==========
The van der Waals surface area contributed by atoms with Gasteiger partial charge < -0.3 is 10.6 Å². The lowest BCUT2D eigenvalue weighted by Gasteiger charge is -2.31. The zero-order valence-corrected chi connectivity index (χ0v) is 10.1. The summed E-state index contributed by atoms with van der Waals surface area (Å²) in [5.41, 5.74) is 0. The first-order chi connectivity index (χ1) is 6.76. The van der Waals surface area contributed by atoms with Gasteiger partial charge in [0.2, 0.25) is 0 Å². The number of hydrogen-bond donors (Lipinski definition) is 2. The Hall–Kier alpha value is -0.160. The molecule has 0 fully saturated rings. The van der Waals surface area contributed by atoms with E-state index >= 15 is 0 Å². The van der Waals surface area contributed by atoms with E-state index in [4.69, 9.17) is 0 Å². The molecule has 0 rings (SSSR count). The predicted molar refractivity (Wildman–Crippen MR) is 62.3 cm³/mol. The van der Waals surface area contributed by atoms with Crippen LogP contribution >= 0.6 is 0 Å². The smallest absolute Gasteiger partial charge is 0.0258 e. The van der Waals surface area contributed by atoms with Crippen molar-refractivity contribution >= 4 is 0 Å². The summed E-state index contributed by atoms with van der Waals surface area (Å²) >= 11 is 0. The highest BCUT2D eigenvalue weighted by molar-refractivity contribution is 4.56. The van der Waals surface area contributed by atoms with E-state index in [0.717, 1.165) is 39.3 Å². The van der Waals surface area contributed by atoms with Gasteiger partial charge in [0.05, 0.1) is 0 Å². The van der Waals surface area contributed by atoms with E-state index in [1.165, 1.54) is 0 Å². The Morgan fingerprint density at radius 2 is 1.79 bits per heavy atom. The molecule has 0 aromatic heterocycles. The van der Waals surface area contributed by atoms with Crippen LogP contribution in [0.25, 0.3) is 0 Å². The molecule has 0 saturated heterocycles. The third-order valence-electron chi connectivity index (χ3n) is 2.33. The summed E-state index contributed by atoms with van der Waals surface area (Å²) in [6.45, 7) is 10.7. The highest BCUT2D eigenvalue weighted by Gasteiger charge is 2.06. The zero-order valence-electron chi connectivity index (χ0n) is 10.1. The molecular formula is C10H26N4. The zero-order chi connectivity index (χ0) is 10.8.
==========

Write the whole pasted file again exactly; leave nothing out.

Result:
The van der Waals surface area contributed by atoms with Gasteiger partial charge < -0.3 is 10.6 Å². The lowest BCUT2D eigenvalue weighted by Gasteiger charge is -2.31. The zero-order valence-corrected chi connectivity index (χ0v) is 10.1. The summed E-state index contributed by atoms with van der Waals surface area (Å²) in [5.41, 5.74) is 0. The first-order chi connectivity index (χ1) is 6.76. The van der Waals surface area contributed by atoms with Gasteiger partial charge in [0.2, 0.25) is 0 Å². The number of hydrogen-bond donors (Lipinski definition) is 2. The Hall–Kier alpha value is -0.160. The molecule has 0 fully saturated rings. The van der Waals surface area contributed by atoms with E-state index >= 15 is 0 Å². The van der Waals surface area contributed by atoms with E-state index in [4.69, 9.17) is 0 Å². The molecule has 0 rings (SSSR count). The predicted molar refractivity (Wildman–Crippen MR) is 62.3 cm³/mol. The van der Waals surface area contributed by atoms with Crippen LogP contribution >= 0.6 is 0 Å². The smallest absolute Gasteiger partial charge is 0.0258 e. The van der Waals surface area contributed by atoms with Crippen molar-refractivity contribution >= 4 is 0 Å². The summed E-state index contributed by atoms with van der Waals surface area (Å²) >= 11 is 0. The highest BCUT2D eigenvalue weighted by molar-refractivity contribution is 4.56. The van der Waals surface area contributed by atoms with E-state index in [0.717, 1.165) is 39.3 Å². The van der Waals surface area contributed by atoms with Gasteiger partial charge in [0.05, 0.1) is 0 Å². The van der Waals surface area contributed by atoms with E-state index in [1.165, 1.54) is 0 Å². The Morgan fingerprint density at radius 2 is 1.79 bits per heavy atom. The molecule has 0 aromatic heterocycles. The van der Waals surface area contributed by atoms with Crippen LogP contribution in [0.25, 0.3) is 0 Å². The molecule has 0 saturated heterocycles. The third-order valence-electron chi connectivity index (χ3n) is 2.33. The summed E-state index contributed by atoms with van der Waals surface area (Å²) in [6.45, 7) is 10.7. The highest BCUT2D eigenvalue weighted by Gasteiger charge is 2.06. The zero-order valence-electron chi connectivity index (χ0n) is 10.1. The molecular formula is C10H26N4. The zero-order chi connectivity index (χ0) is 10.8.